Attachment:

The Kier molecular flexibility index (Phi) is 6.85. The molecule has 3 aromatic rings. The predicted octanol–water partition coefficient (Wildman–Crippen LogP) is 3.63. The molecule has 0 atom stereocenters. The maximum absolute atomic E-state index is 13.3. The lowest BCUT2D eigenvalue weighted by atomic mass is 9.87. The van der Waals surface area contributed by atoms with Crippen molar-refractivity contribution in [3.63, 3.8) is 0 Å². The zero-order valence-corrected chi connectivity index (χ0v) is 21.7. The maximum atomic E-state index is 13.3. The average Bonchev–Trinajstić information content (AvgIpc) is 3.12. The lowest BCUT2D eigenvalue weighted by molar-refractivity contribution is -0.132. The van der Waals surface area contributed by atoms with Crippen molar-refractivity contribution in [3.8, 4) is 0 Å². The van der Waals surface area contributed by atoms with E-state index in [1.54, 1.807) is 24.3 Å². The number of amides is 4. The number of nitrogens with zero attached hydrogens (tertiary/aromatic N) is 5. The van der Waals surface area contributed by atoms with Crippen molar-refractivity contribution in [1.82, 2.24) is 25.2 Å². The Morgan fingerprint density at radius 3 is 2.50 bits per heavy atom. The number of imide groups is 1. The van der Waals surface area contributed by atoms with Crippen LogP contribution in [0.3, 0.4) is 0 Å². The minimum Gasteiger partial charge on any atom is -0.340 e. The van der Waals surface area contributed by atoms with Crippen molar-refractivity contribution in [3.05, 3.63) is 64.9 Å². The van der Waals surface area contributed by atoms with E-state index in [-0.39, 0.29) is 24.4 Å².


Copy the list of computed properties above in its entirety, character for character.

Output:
The Kier molecular flexibility index (Phi) is 6.85. The molecule has 3 aromatic rings. The predicted octanol–water partition coefficient (Wildman–Crippen LogP) is 3.63. The molecule has 0 atom stereocenters. The maximum absolute atomic E-state index is 13.3. The lowest BCUT2D eigenvalue weighted by atomic mass is 9.87. The van der Waals surface area contributed by atoms with Crippen molar-refractivity contribution in [3.63, 3.8) is 0 Å². The zero-order valence-corrected chi connectivity index (χ0v) is 21.7. The maximum atomic E-state index is 13.3. The average Bonchev–Trinajstić information content (AvgIpc) is 3.12. The lowest BCUT2D eigenvalue weighted by molar-refractivity contribution is -0.132. The van der Waals surface area contributed by atoms with Crippen molar-refractivity contribution in [3.8, 4) is 0 Å². The van der Waals surface area contributed by atoms with E-state index in [1.54, 1.807) is 24.3 Å². The number of amides is 4. The number of nitrogens with zero attached hydrogens (tertiary/aromatic N) is 5. The van der Waals surface area contributed by atoms with Crippen molar-refractivity contribution in [1.82, 2.24) is 25.2 Å². The Morgan fingerprint density at radius 3 is 2.50 bits per heavy atom. The number of imide groups is 1. The van der Waals surface area contributed by atoms with Crippen LogP contribution in [0.3, 0.4) is 0 Å². The minimum Gasteiger partial charge on any atom is -0.340 e. The van der Waals surface area contributed by atoms with Crippen molar-refractivity contribution in [3.05, 3.63) is 64.9 Å². The van der Waals surface area contributed by atoms with E-state index in [-0.39, 0.29) is 24.4 Å².